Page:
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Jersey had a number of individuals who built the low cost crystal sets, also with an introduction of
the military (R-Valve) at relatively fair prices, from over production, brought about new wireless set
designs and amplifier developments; this very factor laid down the embryonic foundation, for a
future wireless industry.

Initially, the wireless companies supplied parts and kits to build; this continued to around 1935 where names like McMichael, and Marconi were early entrants, along side other companies e.g. Burndept Ltd, & British Thomson Houston Company (BTH). But GEC manufactured ready build receivers, deciding it was the way forward for there market; its interesting to note how other companies were marketing their receivers... the Dutch PCGG station in 1922 was promoting crystal sets, of their own design directly to their listeners; with a programme of Sunday concerts through to Monday and Thursday evenings, in French and English. Jersey and coastal Britain had no problem receiving these signals, since the transmitter output power was very high, and designed to reach the
English coast.

Looking back at the open approach to overseas countries freely giving transmission licences, without the due consideration of problems arising between inter-country frequencies; highlights in contrast to the approach Britain chose, to form a public broadcasting service.

Jersey experienced all this activity on the mainland, and also enjoyed the numerous transmitters operating in France, Germany, and Italy; but the down side for owners of crystal sets were, their inability to be selectively tuned, and gave rise to hearing two or more stations at once. However, home construction continued with R-Valve articles, giving circuit designs of amplifiers to use with crystal sets, and more complex TRF circuits.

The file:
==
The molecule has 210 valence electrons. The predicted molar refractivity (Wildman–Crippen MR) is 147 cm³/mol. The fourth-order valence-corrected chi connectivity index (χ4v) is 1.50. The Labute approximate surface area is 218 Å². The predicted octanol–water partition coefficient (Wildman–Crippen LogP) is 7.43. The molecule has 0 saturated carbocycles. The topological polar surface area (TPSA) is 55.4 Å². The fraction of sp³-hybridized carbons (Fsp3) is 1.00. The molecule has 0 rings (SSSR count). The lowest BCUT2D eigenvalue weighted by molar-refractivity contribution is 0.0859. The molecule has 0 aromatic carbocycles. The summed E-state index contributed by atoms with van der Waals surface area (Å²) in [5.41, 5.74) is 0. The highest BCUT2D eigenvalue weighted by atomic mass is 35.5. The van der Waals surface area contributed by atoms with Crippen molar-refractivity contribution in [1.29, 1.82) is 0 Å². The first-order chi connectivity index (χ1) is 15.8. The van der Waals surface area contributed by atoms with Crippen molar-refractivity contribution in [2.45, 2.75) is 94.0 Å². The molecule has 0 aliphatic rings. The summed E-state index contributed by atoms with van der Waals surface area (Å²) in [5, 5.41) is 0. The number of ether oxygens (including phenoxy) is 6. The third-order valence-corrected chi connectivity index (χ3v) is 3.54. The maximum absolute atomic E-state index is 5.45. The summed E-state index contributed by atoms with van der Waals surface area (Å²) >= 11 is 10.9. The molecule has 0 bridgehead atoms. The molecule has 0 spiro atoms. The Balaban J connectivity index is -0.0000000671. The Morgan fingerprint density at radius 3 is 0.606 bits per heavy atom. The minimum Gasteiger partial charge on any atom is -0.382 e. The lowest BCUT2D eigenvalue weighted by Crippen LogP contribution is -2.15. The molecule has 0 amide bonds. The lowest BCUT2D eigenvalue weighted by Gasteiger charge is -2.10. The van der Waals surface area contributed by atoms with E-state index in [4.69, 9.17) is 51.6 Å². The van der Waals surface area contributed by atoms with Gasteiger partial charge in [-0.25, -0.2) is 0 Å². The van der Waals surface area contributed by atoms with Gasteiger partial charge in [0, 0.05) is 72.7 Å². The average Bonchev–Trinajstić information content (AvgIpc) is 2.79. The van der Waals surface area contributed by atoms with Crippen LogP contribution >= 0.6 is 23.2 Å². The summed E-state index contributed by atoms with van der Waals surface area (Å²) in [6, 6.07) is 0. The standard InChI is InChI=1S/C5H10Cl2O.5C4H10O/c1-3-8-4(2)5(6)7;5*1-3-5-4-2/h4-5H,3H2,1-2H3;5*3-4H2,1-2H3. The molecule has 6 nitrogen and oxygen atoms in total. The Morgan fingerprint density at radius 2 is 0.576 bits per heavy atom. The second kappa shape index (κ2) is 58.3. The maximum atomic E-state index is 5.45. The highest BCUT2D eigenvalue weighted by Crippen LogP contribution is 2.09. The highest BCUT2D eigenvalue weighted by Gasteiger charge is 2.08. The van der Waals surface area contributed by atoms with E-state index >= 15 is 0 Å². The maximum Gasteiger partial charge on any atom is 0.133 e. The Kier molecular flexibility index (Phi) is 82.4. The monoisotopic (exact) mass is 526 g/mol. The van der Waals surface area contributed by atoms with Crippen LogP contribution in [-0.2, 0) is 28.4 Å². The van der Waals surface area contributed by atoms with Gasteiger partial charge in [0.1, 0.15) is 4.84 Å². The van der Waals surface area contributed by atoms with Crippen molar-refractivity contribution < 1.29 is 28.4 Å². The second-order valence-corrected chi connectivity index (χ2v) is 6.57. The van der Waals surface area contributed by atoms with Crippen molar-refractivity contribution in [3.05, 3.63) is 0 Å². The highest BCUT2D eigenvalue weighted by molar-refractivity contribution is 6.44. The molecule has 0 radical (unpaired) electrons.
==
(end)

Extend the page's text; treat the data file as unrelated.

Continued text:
Also J.L. Bairdís Television Experiments required little more than a 20 inch disc; the whole televisor design quite literally, could be built on the kitchen table. The difficult part was to set 30 small holes in the disc on a spiral, around the outer edge; then place a flat neon lamp behind the disc, and connect it in series with the receiver speaker valve output, (Anode) connection.

A rectangle card to frame the image was used, with a lens to magnify the scanned area plus, simple direct motor shaft coupled onto the disc, rotating at 750 RPM; a speed control provides adjustment to synchronise the image... with a good signal a vertically striped image would appear.

Reports of pictures being received in Jersey, primary by individuals who were experimenting, had taken placeÖ the geographical position of the island with a north coast height, helped the 30 line signals propagate late at night, on the Medium wave band. The rented 3 kilowatt 2LO station, produced a regular 30 line service by September 1929, from J.L. Bairdís Long Acre Studio; also the very first daylight outside broadcast, of the 1931 & 32 Derby winning post. By August of 1932, the BBC took full responsibility for the service from studio BB, in Broadcasting House.

The intervening years to the occupation 1940, Jersey companies who were not electronic engineers, but ordinary traders of services ranging from: garage mechanicís to general hardware/merchandise, sold wireless sets or component parts; also battery charging for the valve heaters in portable wireless sets. The Radio Trade had not yet develop, though there were individuals on the island working with wireless in a private capacity. One W.H. Cole in 1921, came the first registered trade name and shop, originally at number 61 Helkett Place, but moved to 111; sadly, it closed on the 1st of September 2002, when Mr. B. A. Holley and Mr. L. A. Jacklen retired; the company had traded for 81 years, and says a great deal for their customer service and loyalty.
La Pouquelaye,  St Helier
Jersey  CI  
Tel. 0534 30321
A Recollection of Jersey's Radio & Television Industry 1922 - 2002  By Brian M. Lucas
[Rediffusion Jersey] [Rediffusion TVR Jersey]
Strange Horizons
Strange Horizons
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